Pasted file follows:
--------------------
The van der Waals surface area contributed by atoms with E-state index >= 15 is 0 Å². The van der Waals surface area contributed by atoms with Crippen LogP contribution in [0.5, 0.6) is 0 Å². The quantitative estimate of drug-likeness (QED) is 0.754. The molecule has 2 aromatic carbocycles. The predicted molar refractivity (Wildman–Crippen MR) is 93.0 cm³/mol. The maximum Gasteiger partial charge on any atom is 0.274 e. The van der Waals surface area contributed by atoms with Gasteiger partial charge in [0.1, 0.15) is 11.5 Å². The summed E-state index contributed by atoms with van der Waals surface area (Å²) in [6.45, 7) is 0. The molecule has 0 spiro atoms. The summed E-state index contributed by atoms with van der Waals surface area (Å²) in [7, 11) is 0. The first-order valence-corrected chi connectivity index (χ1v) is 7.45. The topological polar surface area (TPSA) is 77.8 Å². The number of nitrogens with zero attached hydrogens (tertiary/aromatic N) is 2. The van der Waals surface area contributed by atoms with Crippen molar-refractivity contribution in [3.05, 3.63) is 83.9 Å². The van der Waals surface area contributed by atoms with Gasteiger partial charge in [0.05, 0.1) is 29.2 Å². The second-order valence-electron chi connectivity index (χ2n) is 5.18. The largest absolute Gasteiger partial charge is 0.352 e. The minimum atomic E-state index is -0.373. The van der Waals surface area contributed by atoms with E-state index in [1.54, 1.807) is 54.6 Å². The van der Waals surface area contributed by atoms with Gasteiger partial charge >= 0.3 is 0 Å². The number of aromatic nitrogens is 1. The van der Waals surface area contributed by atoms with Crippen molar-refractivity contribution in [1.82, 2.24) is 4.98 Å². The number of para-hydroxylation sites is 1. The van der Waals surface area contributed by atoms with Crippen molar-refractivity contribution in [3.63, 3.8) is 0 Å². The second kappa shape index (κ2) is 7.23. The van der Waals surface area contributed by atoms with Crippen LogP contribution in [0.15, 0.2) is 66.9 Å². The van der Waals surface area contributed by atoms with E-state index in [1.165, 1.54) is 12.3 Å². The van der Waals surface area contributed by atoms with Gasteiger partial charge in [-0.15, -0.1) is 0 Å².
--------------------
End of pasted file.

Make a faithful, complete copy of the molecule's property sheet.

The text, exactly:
The van der Waals surface area contributed by atoms with E-state index >= 15 is 0 Å². The van der Waals surface area contributed by atoms with Crippen LogP contribution in [0.5, 0.6) is 0 Å². The quantitative estimate of drug-likeness (QED) is 0.754. The molecule has 2 aromatic carbocycles. The predicted molar refractivity (Wildman–Crippen MR) is 93.0 cm³/mol. The maximum Gasteiger partial charge on any atom is 0.274 e. The van der Waals surface area contributed by atoms with Gasteiger partial charge in [0.1, 0.15) is 11.5 Å². The summed E-state index contributed by atoms with van der Waals surface area (Å²) in [6.45, 7) is 0. The molecule has 0 spiro atoms. The summed E-state index contributed by atoms with van der Waals surface area (Å²) in [7, 11) is 0. The first-order valence-corrected chi connectivity index (χ1v) is 7.45. The topological polar surface area (TPSA) is 77.8 Å². The number of nitrogens with zero attached hydrogens (tertiary/aromatic N) is 2. The van der Waals surface area contributed by atoms with Crippen molar-refractivity contribution in [3.05, 3.63) is 83.9 Å². The van der Waals surface area contributed by atoms with Gasteiger partial charge in [0.05, 0.1) is 29.2 Å². The second-order valence-electron chi connectivity index (χ2n) is 5.18. The largest absolute Gasteiger partial charge is 0.352 e. The minimum atomic E-state index is -0.373. The van der Waals surface area contributed by atoms with E-state index in [1.54, 1.807) is 54.6 Å². The van der Waals surface area contributed by atoms with Gasteiger partial charge >= 0.3 is 0 Å². The number of aromatic nitrogens is 1. The van der Waals surface area contributed by atoms with Crippen molar-refractivity contribution in [1.82, 2.24) is 4.98 Å². The number of para-hydroxylation sites is 1. The van der Waals surface area contributed by atoms with Crippen molar-refractivity contribution in [3.63, 3.8) is 0 Å². The second kappa shape index (κ2) is 7.23. The van der Waals surface area contributed by atoms with Crippen LogP contribution in [0.15, 0.2) is 66.9 Å². The van der Waals surface area contributed by atoms with E-state index in [1.165, 1.54) is 12.3 Å². The van der Waals surface area contributed by atoms with Gasteiger partial charge in [-0.15, -0.1) is 0 Å².